UPS, FedEx Gear Up to Ship COVID-19 Vaccine When Ready


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While the medical community works overtime developing a vaccine for the COVID-19 virus, transportation and logistics companies are hard at work on strategies to ship it safely around the world once it is ready.

Some optimistic projections suggest that could happen by year’s end, so transportation companies want to be ready. Officials from corporations involved in that planning tell Transport Topics that the scope of the effort is unprecedented.

For example, UPS is building two freezer farms — one at its air hub in Louisville, Ky., another in Venlo, Netherlands — that the company said will store millions of vials of a vaccine at temperatures as low as minus 80 degrees Celsius, or minus 112 degrees Fahrenheit.


“I think this ranks right up there with one of the biggest challenges we have ever had in the health care space,” UPS Healthcare President Wes Wheeler told TT. “We’ve been told that many times by our customers. Every vial counts. There is not any spare vaccine to go around. The logistics of this are complicated.”

Wheeler noted that the temperature control requirements are one of the more challenging aspects of storing and shipping a vaccine.

“How do you manage a [minus] 80 [degree] vial, or a pre-filled syringe, allow it to thaw for a certain number of hours and then administer it to a patient? All of these complexities are being worked by the pharma companies and Washington,” he said.

Wheeler said UPS been invited to join the federal Operation Warp Speed task force that is coordinating with the pharmaceutical industry to develop a vaccine.

“There is only so much capacity, and you’re trying to develop 4, or 5 billion doses of this drug, the vaccine,” he said. “Who gets it first, who gets it second, what countries get how much? This is not only the challenges these pharma companies have but also the governments of these countries have. Somebody has to make these choices.”

Freezer farms are a standard solution in the pharmaceutical world for storing and cooling medical supplies, and UPS is not alone in expanding its capacity of this equipment.

FedEx Corp. told TT is has added 10 freezer facilities, and more are in the planning stages. The company also said it believes it has the air cargo capacity to play an essential role in this effort.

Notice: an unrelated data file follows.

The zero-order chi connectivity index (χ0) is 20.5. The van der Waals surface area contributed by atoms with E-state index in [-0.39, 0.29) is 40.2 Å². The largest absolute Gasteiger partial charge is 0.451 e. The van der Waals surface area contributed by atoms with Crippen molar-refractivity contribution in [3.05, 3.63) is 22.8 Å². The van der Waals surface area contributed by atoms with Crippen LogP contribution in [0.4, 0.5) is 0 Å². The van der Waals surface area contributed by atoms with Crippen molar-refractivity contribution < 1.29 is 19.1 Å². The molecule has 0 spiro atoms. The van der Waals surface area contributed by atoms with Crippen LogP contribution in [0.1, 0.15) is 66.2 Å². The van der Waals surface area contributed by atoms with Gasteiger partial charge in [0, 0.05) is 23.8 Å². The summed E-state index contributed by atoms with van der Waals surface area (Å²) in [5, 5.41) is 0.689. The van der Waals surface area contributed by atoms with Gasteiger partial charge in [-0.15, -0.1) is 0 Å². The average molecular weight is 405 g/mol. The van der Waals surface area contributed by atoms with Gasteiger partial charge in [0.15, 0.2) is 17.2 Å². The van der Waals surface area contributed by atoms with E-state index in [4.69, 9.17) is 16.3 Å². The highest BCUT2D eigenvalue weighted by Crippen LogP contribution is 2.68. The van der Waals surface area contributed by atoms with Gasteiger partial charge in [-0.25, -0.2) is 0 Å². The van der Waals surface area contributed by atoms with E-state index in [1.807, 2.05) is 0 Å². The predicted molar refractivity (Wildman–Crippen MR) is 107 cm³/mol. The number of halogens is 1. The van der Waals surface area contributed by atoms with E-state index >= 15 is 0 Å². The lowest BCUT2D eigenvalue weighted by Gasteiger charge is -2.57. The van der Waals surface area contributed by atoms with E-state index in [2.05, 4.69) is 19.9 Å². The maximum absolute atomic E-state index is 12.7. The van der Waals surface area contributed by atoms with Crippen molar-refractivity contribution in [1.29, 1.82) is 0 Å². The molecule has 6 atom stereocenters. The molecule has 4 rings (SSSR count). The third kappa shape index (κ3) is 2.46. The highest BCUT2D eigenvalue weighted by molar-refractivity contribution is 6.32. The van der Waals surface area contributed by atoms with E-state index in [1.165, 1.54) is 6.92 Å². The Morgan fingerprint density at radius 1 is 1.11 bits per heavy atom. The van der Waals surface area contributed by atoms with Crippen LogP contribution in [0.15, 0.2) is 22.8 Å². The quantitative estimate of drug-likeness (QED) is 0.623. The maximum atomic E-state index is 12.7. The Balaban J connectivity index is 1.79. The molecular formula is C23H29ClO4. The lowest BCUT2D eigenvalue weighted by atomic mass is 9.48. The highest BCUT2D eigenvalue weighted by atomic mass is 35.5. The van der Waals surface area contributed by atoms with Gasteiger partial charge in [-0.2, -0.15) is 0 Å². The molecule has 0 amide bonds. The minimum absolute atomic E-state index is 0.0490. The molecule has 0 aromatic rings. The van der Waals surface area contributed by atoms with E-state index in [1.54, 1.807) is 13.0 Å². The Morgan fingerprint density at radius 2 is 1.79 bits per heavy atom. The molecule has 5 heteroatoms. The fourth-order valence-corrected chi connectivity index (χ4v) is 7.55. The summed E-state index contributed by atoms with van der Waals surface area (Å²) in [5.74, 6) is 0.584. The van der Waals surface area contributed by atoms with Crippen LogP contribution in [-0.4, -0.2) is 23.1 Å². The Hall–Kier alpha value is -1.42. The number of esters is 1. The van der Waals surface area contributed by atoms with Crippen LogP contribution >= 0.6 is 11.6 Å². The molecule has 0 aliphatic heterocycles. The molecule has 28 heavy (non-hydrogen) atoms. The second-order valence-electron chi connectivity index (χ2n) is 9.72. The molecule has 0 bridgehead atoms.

“Over the last decade, FedEx Express has worked closely with the [Federal Aviation Administration] to dramatically increase the dry ice carriage amount for most of the aircraft in our fleet, allowing us to service more health care shippers,” the company said.

UPS’ Wheeler noted that the vaccines will be handled like other fragile medical supplies the company ships, packed in dry ice — frozen carbon dioxide — to maintain temperatures during movement between trucks and planes. With their proximity to UPS air cargo hubs, he said the freezer farms will accommodate overnight delivery to almost anywhere in the world.

DHL Global Forwarding USA CEO David Goldberg


DHL Global Forwarding USA in recent years has also moved to increase its share of the medical business, CEO David Goldberg told TT. He noted the company has eight cold-chain facilities in the U.S., including a new center in Indianapolis that opened in July. In 2015, it opened a 430,000-square-foot facility at Chicago’s O’Hare Airport.

The company’s facilities feature super cold storage freezers and improved technology to track packages and specific truck-loading docks and equipment for temperature-sensitive packages, he said, adding that he expects the process of delivering the vaccine to ramp up in the next six months.

“There won’t be a billion doses on day one. It will be produced over a period of time,” Goldberg said. “But we have all of the pieces in place to support the transport in terms of the capacity and the people. People need the vaccines, but I think it will be doable. We are trained and ready for this.”

Goldberg noted DHL is staying in contact with its existing life science and pharmaceutical customers as work on a vaccine progresses.

“We just continue to stay close to them,” he said. “When and if they’re ready to move things, we’ll be ready.”

UPS ranks No. 1 on the Transport Topics Top 100 list of the largest for-hire carriers in North America and No. 2 on the Transport Topics Top 50 list of the largest logistics companies in North America.

FedEx ranks No. 2 on the for-hire TT100 and No. 15 on the TT Top 50.

Deutsche Post DHL Group, parent company of DHL Global Forwarding USA, ranks No. 6 on the Transport Topics Top 50 list of the largest global freight carriers.

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